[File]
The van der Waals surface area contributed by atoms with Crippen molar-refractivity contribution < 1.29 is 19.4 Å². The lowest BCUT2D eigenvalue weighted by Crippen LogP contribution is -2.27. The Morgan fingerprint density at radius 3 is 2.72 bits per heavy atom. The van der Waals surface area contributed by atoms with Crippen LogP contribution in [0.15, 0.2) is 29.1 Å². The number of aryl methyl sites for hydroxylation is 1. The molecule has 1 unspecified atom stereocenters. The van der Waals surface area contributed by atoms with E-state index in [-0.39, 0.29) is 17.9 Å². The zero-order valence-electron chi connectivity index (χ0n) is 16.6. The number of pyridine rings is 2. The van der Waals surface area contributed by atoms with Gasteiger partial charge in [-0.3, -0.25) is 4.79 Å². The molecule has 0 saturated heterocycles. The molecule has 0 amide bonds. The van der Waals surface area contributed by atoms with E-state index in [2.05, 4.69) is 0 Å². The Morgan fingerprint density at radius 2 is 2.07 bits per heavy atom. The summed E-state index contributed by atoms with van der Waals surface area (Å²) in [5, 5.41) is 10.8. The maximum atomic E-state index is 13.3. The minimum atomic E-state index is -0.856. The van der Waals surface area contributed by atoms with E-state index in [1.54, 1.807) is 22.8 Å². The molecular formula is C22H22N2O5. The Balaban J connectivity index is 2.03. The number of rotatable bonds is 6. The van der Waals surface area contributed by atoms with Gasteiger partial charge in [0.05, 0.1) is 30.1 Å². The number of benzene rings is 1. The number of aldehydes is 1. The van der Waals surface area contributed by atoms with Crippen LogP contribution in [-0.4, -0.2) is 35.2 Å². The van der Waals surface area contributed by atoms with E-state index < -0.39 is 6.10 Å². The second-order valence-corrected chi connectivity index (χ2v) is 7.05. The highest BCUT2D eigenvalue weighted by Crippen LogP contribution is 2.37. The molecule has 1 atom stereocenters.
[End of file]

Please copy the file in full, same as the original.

The van der Waals surface area contributed by atoms with Crippen molar-refractivity contribution < 1.29 is 19.4 Å². The lowest BCUT2D eigenvalue weighted by Crippen LogP contribution is -2.27. The Morgan fingerprint density at radius 3 is 2.72 bits per heavy atom. The van der Waals surface area contributed by atoms with Crippen LogP contribution in [0.15, 0.2) is 29.1 Å². The number of aryl methyl sites for hydroxylation is 1. The molecule has 1 unspecified atom stereocenters. The van der Waals surface area contributed by atoms with E-state index in [-0.39, 0.29) is 17.9 Å². The zero-order valence-electron chi connectivity index (χ0n) is 16.6. The number of pyridine rings is 2. The van der Waals surface area contributed by atoms with Gasteiger partial charge in [-0.3, -0.25) is 4.79 Å². The molecule has 0 saturated heterocycles. The molecule has 0 amide bonds. The van der Waals surface area contributed by atoms with E-state index in [2.05, 4.69) is 0 Å². The Morgan fingerprint density at radius 2 is 2.07 bits per heavy atom. The summed E-state index contributed by atoms with van der Waals surface area (Å²) in [5, 5.41) is 10.8. The maximum atomic E-state index is 13.3. The minimum atomic E-state index is -0.856. The van der Waals surface area contributed by atoms with E-state index in [1.54, 1.807) is 22.8 Å². The molecular formula is C22H22N2O5. The Balaban J connectivity index is 2.03. The number of rotatable bonds is 6. The van der Waals surface area contributed by atoms with Gasteiger partial charge in [0.05, 0.1) is 30.1 Å². The number of benzene rings is 1. The number of aldehydes is 1. The van der Waals surface area contributed by atoms with Crippen LogP contribution in [-0.4, -0.2) is 35.2 Å². The van der Waals surface area contributed by atoms with E-state index < -0.39 is 6.10 Å². The second-order valence-corrected chi connectivity index (χ2v) is 7.05. The highest BCUT2D eigenvalue weighted by Crippen LogP contribution is 2.37. The molecule has 1 atom stereocenters.